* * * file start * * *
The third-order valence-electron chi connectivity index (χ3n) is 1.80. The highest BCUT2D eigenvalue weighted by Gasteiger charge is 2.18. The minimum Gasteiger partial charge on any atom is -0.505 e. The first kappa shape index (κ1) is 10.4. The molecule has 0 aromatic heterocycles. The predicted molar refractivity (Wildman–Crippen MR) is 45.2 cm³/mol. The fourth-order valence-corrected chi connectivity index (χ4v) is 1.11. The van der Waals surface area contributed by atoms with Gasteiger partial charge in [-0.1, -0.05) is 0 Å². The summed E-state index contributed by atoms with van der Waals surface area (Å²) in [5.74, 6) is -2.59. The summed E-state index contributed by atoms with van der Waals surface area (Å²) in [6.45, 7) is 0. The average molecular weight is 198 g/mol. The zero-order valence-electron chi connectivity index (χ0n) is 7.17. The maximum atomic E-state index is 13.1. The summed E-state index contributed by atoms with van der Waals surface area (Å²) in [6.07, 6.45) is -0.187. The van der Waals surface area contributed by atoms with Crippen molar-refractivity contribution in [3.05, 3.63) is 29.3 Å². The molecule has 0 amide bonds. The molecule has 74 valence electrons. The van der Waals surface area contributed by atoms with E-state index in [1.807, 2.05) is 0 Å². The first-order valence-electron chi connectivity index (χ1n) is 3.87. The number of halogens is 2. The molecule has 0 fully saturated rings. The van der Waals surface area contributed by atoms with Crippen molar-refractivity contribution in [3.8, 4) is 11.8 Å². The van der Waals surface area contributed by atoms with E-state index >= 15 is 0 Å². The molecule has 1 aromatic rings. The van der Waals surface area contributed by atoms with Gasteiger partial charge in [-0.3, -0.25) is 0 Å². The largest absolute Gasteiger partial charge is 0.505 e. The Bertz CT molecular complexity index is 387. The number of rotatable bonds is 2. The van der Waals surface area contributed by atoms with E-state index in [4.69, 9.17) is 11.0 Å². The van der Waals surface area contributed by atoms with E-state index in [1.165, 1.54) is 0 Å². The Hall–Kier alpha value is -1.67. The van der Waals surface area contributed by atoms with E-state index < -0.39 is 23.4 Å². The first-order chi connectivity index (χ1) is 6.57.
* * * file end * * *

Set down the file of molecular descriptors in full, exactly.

The third-order valence-electron chi connectivity index (χ3n) is 1.80. The highest BCUT2D eigenvalue weighted by Gasteiger charge is 2.18. The minimum Gasteiger partial charge on any atom is -0.505 e. The first kappa shape index (κ1) is 10.4. The molecule has 0 aromatic heterocycles. The predicted molar refractivity (Wildman–Crippen MR) is 45.2 cm³/mol. The fourth-order valence-corrected chi connectivity index (χ4v) is 1.11. The van der Waals surface area contributed by atoms with Gasteiger partial charge in [-0.1, -0.05) is 0 Å². The summed E-state index contributed by atoms with van der Waals surface area (Å²) in [5.74, 6) is -2.59. The summed E-state index contributed by atoms with van der Waals surface area (Å²) in [6.45, 7) is 0. The average molecular weight is 198 g/mol. The zero-order valence-electron chi connectivity index (χ0n) is 7.17. The maximum atomic E-state index is 13.1. The summed E-state index contributed by atoms with van der Waals surface area (Å²) in [6.07, 6.45) is -0.187. The van der Waals surface area contributed by atoms with Crippen molar-refractivity contribution in [3.05, 3.63) is 29.3 Å². The molecule has 0 amide bonds. The molecule has 74 valence electrons. The van der Waals surface area contributed by atoms with E-state index in [1.807, 2.05) is 0 Å². The first-order valence-electron chi connectivity index (χ1n) is 3.87. The number of halogens is 2. The molecule has 0 fully saturated rings. The van der Waals surface area contributed by atoms with Crippen molar-refractivity contribution in [3.8, 4) is 11.8 Å². The van der Waals surface area contributed by atoms with E-state index >= 15 is 0 Å². The molecule has 1 aromatic rings. The van der Waals surface area contributed by atoms with Gasteiger partial charge in [-0.3, -0.25) is 0 Å². The largest absolute Gasteiger partial charge is 0.505 e. The Bertz CT molecular complexity index is 387. The number of rotatable bonds is 2. The van der Waals surface area contributed by atoms with E-state index in [4.69, 9.17) is 11.0 Å². The van der Waals surface area contributed by atoms with E-state index in [1.165, 1.54) is 0 Å². The Hall–Kier alpha value is -1.67. The van der Waals surface area contributed by atoms with E-state index < -0.39 is 23.4 Å². The first-order chi connectivity index (χ1) is 6.57.